Rolls Royce was at that point starting production of the Merlin Series 60 of about the same power, size and weight as the Allison, but with far better supercharging and thus considerably better high-altitude performance. Taking it on their own initiative, Rolls engineers did the obvious, and fitted Merlin 68 engines to four Mustang Mk.IA airframes.

The result was astonishing. The transformed Mustang could outfly anything in the air including the latest British fighters, and could do so at great distances from England. A license was sold to Packard to manufacture the Merlin as the V-1650, and production of the Mustang with this engine was started immediately.

The pairing of the P-51 airframe and the Merlin engine was designated P-51B/C (B being manufactured at Inglewood, California, and C at Dallas, Texas). The new version was used in 15 fighter groups, that were part of the 8th and 9th Air Forces in England, and the 12th and 15th in Italy (which had been liberated by that time).

The main task for which the plane was used was bomber escort. It was largely due to the P-51 that daylight bombing raids deep into German territory became possible in the middle of 1944. Several hundred of the aircraft were also given to the Allied Air Forces in China and sold to Australia under lend-lease.

P-51D

The P-51D was the definitive Mustang. Armament was increased with the addition of another pair of the 0.5 in (12.7 mm) guns for a total of six, the inner two on each wing having 400 rounds and the outer 270. Some aircraft had rocket pylons added to the undersides of the wings to carry up to ten rockets per plane.

The only other major concern was the very limited visibility to the rear, a problem the British had complained about. Many pilots took to fitting the canopy from later model Supermarine Spitfires to their Mustangs in order to improve the view. However, after the first examples of the P-51D had already been produced, the D series introduced an improvement consisting of a cut down rear fuselage and a "bubble" style canopy of new design which offered excellent all-round visibility. Removing the metal behind the cockpit lowered the longitudinal stability, so later in the D series a fillet was added to the front of the vertical stabilizer to improve handling.

The resulting P-51D (and RAF P-51K version which differed very slightly)became the most produced of all the Mustangs by far. The new version began to arrive in Europe in March of 1944, just in time to deploy for D-Day combat.

P-51H

The original NA-73 had been built to the USAAF acceleration standard of 7.33 g (72 m/s²), which made it stronger but considerably heavier than if it had been designed for the British standard of 5.33 g (52 m/s²). Both the USAAF and the RAF were interested in lightening the plane to be more in line with the Spitfire, which was expected to boost its performance significantly.

This would result in what was basically an entirely new plane, and it gained a new name, the NA-105. Several prototypes were built with different engines from the P-51F (same engine as the D), G (Merlin 145M) and J (Allison V-1710-119) models. However none of these would go into production.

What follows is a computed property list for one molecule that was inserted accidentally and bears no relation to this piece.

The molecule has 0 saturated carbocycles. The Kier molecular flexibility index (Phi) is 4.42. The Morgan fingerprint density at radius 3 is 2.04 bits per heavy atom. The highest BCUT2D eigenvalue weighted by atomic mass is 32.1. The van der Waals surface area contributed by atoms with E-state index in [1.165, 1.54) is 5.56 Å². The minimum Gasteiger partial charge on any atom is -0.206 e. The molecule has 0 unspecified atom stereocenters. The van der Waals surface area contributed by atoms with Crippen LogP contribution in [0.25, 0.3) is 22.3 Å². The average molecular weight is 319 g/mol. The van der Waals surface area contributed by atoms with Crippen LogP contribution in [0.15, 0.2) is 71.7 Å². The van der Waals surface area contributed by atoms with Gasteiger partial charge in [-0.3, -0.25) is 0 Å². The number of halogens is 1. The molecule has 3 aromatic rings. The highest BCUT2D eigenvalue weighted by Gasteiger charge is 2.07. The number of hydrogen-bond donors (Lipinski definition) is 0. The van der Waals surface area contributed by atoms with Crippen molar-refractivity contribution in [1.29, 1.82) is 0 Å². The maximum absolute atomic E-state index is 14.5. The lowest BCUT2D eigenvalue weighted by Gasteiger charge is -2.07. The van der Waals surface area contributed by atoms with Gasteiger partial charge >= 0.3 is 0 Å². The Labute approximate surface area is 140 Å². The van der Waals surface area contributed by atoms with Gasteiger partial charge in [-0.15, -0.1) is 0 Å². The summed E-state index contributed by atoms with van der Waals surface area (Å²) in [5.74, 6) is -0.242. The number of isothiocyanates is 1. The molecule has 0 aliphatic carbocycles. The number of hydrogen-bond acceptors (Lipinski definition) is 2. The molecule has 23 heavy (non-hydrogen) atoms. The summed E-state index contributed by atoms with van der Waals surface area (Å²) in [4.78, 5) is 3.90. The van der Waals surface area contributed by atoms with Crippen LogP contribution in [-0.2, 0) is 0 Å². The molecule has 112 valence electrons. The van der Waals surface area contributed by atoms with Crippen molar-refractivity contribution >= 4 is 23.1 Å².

Instead the final production version would be the P-51H, using the new V-1659-9 engine, a version of the Merlin that included automatic supercharger controls and water injection for bursts of up to 2,000 hp (1,500 kW). With the new airframe several hundred pounds lighter, the extra power, and a better streamlined radiator, the P-51H was among the fastest propeller fighters ever: able to reach 487 mph (784 km/h) at 25,000 ft (7,600 m).

It was planned that the H model would become the standard fighter for the USAAF for the invasion of Japan, replacing all other models. Production was just ramping up with 555 delivered when the war ended. Additional orders already on the books were cancelled.

F-51D

In 1946, the designation P-51D (P for pursuit) was changed to F-51D (F for fighter) because of a new designation scheme throughout the USAF. During the Korean War, P-51s, though obsolete as fighters, were used as tactical bombers. Because of its lighter structure, and less availability of spare parts the newer, faster P-51H was not used in Korea in place of the D model. With the planes being used for ground attack, their performance was less of a concern than their ability to carry a load.

The P-51 was adopted by many air forces; the Israeli Air Force used them in the War of Independence (1948) and in Operation Kadesh (1956). The last Mustangs were discarded by the USAF in 1957. Many remain airworthy across the globe, in private hands.

Effects of the P-51

The US effort to launch massive bombing raids into Germany took some time to build up. Based on the pre-war concept that "the bomber will always get through", their doctrine was to send in huge numbers of bombers flying in tight formation with heavy defensive gun loads.